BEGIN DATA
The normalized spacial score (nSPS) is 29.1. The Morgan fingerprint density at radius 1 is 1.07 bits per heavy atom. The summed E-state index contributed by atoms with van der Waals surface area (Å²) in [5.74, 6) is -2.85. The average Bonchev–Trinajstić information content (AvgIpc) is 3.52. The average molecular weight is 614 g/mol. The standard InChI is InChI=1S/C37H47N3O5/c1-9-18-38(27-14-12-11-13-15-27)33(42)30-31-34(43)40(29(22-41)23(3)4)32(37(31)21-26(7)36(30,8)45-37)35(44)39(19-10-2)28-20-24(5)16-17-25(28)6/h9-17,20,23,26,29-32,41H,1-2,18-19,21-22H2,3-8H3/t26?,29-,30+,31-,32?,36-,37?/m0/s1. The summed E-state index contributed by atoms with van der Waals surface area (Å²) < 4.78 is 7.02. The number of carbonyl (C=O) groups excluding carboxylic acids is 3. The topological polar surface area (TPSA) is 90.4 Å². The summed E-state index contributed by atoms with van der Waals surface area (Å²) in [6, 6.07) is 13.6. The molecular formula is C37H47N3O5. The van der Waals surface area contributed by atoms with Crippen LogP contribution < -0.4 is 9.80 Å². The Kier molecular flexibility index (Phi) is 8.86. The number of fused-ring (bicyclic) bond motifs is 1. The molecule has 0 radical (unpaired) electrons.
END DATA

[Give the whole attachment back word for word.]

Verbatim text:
The normalized spacial score (nSPS) is 29.1. The Morgan fingerprint density at radius 1 is 1.07 bits per heavy atom. The summed E-state index contributed by atoms with van der Waals surface area (Å²) in [5.74, 6) is -2.85. The average Bonchev–Trinajstić information content (AvgIpc) is 3.52. The average molecular weight is 614 g/mol. The standard InChI is InChI=1S/C37H47N3O5/c1-9-18-38(27-14-12-11-13-15-27)33(42)30-31-34(43)40(29(22-41)23(3)4)32(37(31)21-26(7)36(30,8)45-37)35(44)39(19-10-2)28-20-24(5)16-17-25(28)6/h9-17,20,23,26,29-32,41H,1-2,18-19,21-22H2,3-8H3/t26?,29-,30+,31-,32?,36-,37?/m0/s1. The summed E-state index contributed by atoms with van der Waals surface area (Å²) < 4.78 is 7.02. The number of carbonyl (C=O) groups excluding carboxylic acids is 3. The topological polar surface area (TPSA) is 90.4 Å². The summed E-state index contributed by atoms with van der Waals surface area (Å²) in [6, 6.07) is 13.6. The molecular formula is C37H47N3O5. The van der Waals surface area contributed by atoms with Crippen LogP contribution < -0.4 is 9.80 Å². The Kier molecular flexibility index (Phi) is 8.86. The number of fused-ring (bicyclic) bond motifs is 1. The molecule has 0 radical (unpaired) electrons.